Youth in arid areas acquire skills in fight against cattle rustling

Some of the 1, 102 youths who benefited from the Ujuzi Manyattani, a program by Northern Rangelands Trust Trading (NRTT). [Phares Mutembei, Standard]

Simon Leteipa did not find anything wrong with cattle rustling, which seemed an easy way of making ends meet.

After all, the majority of his peers were hooked to the practice which they considered an income-generating activity.

But at one point, Leteipa, who escaped death by a whisker when he accompanied his peers on a cattle-rustling mission, thought it wise to quit the vice.

The 24-year-old mechanic based at Ngaremara near Isiolo town opted to look for something that would guarantee him economic gain.

He enrolled in some technical skills training programme and established a motorcycle repair business which has become a reliable source of income.

“I was involved in cattle rustling and other illegal activities because it is the only work we knew. But I am happy I am out of it now,” said Leteipa.

He was speaking during a graduation ceremony for 140 youth who underwent training in various technical courses under ‘Ujuzi Manyattani’, an initiative that uses a vocational training delivery model in which polytechnics place trainers in remote areas to work with the youth.

Letepipa says that on a good day, he can repair four motorcycles and earn enough to support himself and his family.

“Now the people call me ‘engineer’ Simon because I do the repairs with the precision of a qualified engineer,” he said.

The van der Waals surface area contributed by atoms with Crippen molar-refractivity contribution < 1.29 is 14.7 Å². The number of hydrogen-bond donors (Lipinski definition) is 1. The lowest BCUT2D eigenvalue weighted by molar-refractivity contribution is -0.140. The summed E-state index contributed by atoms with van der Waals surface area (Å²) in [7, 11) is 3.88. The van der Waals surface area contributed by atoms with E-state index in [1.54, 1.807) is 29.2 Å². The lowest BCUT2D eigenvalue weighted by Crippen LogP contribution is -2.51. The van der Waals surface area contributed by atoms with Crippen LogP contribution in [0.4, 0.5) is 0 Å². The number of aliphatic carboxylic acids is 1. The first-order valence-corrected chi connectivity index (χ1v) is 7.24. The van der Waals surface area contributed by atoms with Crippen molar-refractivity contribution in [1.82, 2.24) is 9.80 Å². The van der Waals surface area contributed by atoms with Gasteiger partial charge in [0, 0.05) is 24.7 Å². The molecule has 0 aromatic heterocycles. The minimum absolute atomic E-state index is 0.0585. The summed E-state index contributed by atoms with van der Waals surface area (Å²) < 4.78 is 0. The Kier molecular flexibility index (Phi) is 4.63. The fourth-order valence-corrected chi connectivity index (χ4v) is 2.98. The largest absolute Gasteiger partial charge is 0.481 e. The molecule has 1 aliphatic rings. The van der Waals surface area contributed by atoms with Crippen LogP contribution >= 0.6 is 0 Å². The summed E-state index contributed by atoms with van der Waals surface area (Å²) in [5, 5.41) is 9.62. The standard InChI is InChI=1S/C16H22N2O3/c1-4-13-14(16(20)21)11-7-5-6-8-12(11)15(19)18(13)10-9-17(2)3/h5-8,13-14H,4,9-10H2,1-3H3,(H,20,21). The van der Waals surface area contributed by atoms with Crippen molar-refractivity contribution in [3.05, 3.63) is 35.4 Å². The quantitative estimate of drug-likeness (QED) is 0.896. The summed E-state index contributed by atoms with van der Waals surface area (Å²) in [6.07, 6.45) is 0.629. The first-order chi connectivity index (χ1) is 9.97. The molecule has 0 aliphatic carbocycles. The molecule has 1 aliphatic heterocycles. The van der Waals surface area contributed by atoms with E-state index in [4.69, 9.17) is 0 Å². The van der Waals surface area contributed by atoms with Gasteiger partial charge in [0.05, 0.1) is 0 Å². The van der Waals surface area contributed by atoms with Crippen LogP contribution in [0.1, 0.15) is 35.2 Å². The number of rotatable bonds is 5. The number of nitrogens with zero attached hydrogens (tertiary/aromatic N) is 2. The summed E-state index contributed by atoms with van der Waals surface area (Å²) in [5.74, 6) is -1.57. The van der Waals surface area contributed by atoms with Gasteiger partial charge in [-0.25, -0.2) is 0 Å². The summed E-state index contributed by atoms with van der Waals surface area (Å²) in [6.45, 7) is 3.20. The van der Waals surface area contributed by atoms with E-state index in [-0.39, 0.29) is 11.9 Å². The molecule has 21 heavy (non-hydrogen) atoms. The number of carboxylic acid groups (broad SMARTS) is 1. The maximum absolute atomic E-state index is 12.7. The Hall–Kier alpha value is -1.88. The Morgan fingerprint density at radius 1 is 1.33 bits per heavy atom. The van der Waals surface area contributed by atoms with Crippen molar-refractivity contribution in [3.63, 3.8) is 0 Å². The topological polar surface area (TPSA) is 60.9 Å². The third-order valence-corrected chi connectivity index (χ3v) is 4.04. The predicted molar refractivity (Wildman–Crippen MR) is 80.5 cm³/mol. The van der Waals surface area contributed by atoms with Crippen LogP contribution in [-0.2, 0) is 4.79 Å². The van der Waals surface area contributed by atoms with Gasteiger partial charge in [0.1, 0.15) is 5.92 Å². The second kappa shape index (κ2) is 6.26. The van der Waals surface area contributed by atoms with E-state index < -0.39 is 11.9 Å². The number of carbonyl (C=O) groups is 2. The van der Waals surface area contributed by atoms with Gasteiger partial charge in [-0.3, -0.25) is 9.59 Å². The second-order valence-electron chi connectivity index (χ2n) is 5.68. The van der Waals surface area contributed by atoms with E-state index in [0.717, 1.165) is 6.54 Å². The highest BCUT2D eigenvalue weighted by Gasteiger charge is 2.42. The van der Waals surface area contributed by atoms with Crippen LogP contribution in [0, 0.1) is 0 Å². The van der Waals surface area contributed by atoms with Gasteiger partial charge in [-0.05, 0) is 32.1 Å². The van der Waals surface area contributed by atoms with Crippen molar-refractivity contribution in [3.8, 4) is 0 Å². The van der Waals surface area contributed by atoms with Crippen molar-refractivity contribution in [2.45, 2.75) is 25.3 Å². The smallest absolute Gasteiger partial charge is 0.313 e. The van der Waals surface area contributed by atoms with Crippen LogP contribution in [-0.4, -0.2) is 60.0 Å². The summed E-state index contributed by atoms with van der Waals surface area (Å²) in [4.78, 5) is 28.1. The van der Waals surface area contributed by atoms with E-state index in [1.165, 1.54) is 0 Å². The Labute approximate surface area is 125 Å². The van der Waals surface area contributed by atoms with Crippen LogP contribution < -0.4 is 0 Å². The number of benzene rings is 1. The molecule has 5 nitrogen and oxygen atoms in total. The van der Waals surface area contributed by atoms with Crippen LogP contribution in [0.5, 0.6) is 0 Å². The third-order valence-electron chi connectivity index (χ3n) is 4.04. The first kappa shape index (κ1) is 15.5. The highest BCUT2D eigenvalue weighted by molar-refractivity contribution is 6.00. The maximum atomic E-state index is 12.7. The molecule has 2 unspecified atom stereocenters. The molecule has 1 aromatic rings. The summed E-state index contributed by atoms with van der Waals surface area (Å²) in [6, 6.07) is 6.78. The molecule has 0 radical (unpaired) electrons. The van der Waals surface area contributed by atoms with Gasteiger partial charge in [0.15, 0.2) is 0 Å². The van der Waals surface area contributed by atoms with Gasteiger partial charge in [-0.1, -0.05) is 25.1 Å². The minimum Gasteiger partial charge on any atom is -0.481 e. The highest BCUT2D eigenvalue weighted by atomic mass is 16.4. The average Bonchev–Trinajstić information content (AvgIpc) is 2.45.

Ali Mohamed from a village neighbouring Leparua Conservancy said that previously he spent time blogging for local politicians and relied on handouts from them.

Together with his peers, they spent time hurling insults on social media in favour of their preferred politicians and sometimes engaged in staging demonstrations.

In October last year, he got an opportunity to be trained in repairing mobile phones and he grabbed the opportunity. Now he runs a busy mobile repair and retail shop in Isiolo town.

“This is quick, clean income. By December, I had already started my business and I have employed two youth. Right now I have a repair machine and some critical mobile phone parts that are rarely found in Isiolo. Previously, we traveled to Meru or Nairobi to buy the spare parts but I have them stocked in my shop today,” Mohamed said.

Amina Kassim, another beneficiary, was trained in catering and now can cook various food items for sale.

“I am very happy because previously I was just staying at home and taking care of my baby. Now I can do that and earn something out of it,” Ms Kassim said.

The initiative by Northern Rangelands Trust Trading (NRTT) was implemented in partnership with local polytechnics who formed mobile units to take the skills training to manyattas around various conservancies in the region.

Vishal Shah, the CEO at Mashinani Works, said at least 1,102 young people gained various vocational skills and received entrepreneurship training.

“There was a 99 per cent completion rate. In our assessment, the youths can earn an average of Sh8,840 in monthly income, generating over Sh97 million in potential cash flow into the local economy annually,” Mr Shah said.

State Department for TVET Principal Secretary Esther Muoria said the programme has economically empowered those in arid and semi-arid areas and has the added advantage of promoting security.

Dr Muoria noted that with the Interior ministry now fighting bandits and cattle rustling, the youth had to take advantage of the training opportunities to improve their lives.

She said the beneficiaries had received certificates from the National Industrial Authority.

“Beyond just acquiring technical skills, this programme is about fostering creativity, critical thinking and resilience,” she said.

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